Sunday, May 05, 2013

DOJ Issues Important Pronouncement on Application of the ADA to School Voucher Programs

A few weeks ago (but just publicized last week), the Civil Rights Division of the U.S. Department of Justice sent a letter to Wisconsin's state Superintendent of Public Instruction regarding the Division's ADA investigation of the Milwaukee school voucher program.  The letter contains a number of important pronouncements regarding the responsibilities of states that operate voucher programs to prevent discrimination by the schools -- public and private -- that receive vouchers under those programs.

The first important pronouncement is that, even when parents use vouchers to attend private schools, the state retains an obligation to prevent discrimination against students with disabilities by the schools participating in the voucher program:
DPI's obligation to eliminate discrimination against students with disabilities in its administration of the school choice program is not obviated by the fact that the schools participating in the program are private secular and religious schools.  Indeed, courts recognize that the agency administering a public program has the authority and obligation under Title II to take appropriate steps in its enforcement of program requirements to prohibit discrimination against individuals with disabilities, regardless of whether services are delivered directly by a public entity or provided through a third party.  [Many case cites omitted.]  In short, the State cannot, by delegating the education function to private voucher schools, place MPCP students beyond the reach of the federal laws that require Wisconsin to eliminate disability discrimination in its administration of public programs.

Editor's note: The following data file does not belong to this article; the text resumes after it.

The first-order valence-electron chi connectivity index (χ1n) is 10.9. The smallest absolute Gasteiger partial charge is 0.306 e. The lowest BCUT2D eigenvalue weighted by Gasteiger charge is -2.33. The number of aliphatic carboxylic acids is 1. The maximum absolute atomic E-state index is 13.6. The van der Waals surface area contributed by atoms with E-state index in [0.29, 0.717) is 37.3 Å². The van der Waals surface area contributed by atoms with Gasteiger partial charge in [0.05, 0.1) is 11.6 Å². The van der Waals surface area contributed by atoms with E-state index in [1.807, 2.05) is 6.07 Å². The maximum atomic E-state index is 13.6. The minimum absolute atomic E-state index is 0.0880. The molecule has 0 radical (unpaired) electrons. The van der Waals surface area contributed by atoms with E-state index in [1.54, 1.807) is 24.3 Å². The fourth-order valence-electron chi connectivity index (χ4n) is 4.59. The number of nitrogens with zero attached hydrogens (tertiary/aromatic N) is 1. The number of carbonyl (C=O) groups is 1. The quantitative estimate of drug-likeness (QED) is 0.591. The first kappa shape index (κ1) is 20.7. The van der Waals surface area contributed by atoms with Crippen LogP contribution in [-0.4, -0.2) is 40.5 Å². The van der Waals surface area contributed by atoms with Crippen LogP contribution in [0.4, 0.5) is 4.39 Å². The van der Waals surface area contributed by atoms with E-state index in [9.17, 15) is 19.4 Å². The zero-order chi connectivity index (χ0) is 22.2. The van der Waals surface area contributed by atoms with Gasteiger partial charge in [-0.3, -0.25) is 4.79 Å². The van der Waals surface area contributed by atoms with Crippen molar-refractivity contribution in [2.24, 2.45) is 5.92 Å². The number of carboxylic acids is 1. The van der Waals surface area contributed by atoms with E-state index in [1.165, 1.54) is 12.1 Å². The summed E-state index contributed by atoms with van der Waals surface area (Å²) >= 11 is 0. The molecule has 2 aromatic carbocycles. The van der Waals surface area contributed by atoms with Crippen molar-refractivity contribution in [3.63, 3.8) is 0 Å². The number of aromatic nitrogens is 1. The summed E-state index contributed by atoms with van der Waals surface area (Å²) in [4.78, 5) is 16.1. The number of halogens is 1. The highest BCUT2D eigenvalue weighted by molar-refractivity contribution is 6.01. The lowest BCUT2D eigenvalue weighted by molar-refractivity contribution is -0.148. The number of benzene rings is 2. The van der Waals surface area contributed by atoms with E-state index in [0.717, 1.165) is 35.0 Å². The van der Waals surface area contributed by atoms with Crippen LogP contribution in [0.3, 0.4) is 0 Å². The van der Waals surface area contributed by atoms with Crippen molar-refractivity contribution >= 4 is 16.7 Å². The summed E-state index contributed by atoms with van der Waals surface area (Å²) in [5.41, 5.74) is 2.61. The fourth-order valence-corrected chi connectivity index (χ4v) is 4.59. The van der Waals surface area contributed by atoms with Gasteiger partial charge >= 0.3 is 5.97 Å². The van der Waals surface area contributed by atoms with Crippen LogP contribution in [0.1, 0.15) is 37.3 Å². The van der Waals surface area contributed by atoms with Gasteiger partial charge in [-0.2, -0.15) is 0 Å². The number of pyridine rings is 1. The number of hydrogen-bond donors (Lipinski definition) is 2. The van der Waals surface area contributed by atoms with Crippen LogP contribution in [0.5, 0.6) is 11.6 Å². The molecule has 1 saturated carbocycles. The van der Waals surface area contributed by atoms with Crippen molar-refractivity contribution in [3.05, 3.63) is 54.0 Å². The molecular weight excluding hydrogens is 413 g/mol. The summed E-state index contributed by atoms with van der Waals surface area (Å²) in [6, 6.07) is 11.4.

DOJ's letter also goes into some detail regarding the precise obligations of the state regarding students enrolled in the voucher program:
DPI is required under Title II to ensure that its polices, practices and procedures governing the program (1) empower students with disabilities and their parents to make informed decisions during the school selection process; (2) ensure that disability status has no unlawful adverse impact on admissions decisions[;] and (3) ensure that voucher schools do not discriminate against students with disabilities enrolled in the school, either by denying those students opportunities and benefits available to non-disabled students, or by failing to make reasonable modifications to school policies where ADA regulations apply to DPI or participating schools.
The letter goes on to state that "because DPI is charged with operating the school choice program, it is responsible for monitoring and supervising the manner in which participating schools serve students with disabilities."

This is a very big deal.



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